Professional E-Mail Messages
The most common form of communication in the workplace is e-mail. People’s professionalism is often judged by how they communicate online.
E-mail can serve different functions: to inform, invite, request, thank, apologize, confirm, or to develop a relationship.
The language/words used depends on whom you’re sending the message to and your relationship with them.
The tone of an email, which expresses a mood or emotion, should be respectful and formal, yet friendly, particularly with supervisors and managers. E-mails, after all, do not give the sender the advantage of facial expressions and other non-verbal language used in face-to-face encounters, which can be used to modify one’s message to avoid giving offense or creating a misunderstanding.
E-mail messages sent at work must follow stricter guidelines than casual e-mail messages sent to friends.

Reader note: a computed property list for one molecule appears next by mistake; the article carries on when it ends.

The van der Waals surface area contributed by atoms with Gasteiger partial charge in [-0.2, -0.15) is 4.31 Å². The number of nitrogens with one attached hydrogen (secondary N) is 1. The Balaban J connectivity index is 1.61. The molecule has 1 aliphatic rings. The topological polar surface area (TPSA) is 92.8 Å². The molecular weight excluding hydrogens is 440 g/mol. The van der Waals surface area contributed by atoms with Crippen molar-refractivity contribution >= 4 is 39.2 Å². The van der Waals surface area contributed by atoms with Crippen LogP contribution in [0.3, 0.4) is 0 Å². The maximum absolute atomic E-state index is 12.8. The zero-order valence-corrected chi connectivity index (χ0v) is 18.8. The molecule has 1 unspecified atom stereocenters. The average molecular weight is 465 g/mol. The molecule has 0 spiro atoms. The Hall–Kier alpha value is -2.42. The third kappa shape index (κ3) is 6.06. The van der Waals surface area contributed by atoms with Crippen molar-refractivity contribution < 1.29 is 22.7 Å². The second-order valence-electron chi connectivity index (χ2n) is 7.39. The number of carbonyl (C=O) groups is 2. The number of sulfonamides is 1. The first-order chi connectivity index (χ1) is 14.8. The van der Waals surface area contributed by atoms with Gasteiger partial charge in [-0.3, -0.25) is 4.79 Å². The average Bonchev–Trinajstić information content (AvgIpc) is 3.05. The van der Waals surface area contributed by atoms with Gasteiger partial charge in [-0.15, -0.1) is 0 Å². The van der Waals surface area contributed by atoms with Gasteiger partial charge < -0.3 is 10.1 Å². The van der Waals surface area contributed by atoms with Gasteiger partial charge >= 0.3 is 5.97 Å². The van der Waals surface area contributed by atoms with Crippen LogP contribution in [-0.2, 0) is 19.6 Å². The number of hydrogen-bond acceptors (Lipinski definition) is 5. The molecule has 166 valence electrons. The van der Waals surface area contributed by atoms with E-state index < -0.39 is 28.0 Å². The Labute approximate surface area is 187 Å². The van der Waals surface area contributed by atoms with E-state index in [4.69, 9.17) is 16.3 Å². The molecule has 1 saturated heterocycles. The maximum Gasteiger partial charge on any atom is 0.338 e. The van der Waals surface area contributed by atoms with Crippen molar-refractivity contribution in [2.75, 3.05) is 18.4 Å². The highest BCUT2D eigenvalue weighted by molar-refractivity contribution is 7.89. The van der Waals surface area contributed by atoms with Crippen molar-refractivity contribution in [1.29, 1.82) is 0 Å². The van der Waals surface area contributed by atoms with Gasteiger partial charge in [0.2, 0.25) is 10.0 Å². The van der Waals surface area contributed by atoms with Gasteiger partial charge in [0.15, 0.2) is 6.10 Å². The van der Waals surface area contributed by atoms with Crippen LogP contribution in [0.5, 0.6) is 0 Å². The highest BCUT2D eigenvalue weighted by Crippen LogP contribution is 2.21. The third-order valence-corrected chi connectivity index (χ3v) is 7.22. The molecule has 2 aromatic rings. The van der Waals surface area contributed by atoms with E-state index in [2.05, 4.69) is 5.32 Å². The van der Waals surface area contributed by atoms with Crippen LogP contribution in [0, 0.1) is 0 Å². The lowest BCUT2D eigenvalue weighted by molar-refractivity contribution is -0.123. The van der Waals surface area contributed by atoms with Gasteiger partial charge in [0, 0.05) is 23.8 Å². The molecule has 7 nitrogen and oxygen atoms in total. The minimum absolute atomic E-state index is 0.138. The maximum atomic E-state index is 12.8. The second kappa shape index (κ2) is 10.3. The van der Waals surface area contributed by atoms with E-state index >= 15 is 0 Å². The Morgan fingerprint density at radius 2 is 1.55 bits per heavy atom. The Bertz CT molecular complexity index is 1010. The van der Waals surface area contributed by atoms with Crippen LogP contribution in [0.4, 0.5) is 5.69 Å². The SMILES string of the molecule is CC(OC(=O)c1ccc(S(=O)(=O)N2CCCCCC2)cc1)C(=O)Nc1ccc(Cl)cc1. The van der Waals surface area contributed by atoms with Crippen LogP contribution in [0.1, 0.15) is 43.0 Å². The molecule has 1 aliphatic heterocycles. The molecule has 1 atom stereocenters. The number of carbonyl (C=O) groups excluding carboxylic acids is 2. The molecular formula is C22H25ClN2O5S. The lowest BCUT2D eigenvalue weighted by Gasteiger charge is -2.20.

The following are some basic rules of e-mail etiquette:
- Always include a clear subject line using words that focus on the topic of the message. This gives the reader a reference point. Use a different subject line for each separate message
- The salutation should be ‘Dear Ms./Mr.______’ when writing to a manager or supervisor – unless you’re on a first- name-basis with them. Avoid ‘flowery’ language like “Most Highly Esteemed Sir/Madam”
- Keep the message brief, but not so brief so as to appear rude or impatient. For example, do not reply to a detailed memo with words like “Me too” or “Good idea”. The response should be of an appropriate length
- A prompt response to someone’s e-mail is best. Don’t ignore it. Try to respond within a day
- Do not use emoticons (smiley faces, ASCII characters), especially in e-mails to people you don’t know well
- Do not use all capital letters; this is considered the equivalent of shouting
- Limit the use of abbreviations, such as FYI, PLS, THX or ASAP. Abbreviations like e.g., i.e and etc. are acceptable
- Do not keep replying to and sending the same e-mail about one subject over and over. Start a new email
- Never write or send an e-mail when you’re angry: the ‘tone’ in your e-mail is likely to offend the receiver, or give the wrong impression
- The signature at the end of the message should be short
- Read your message before you send it to make sure your message is clear.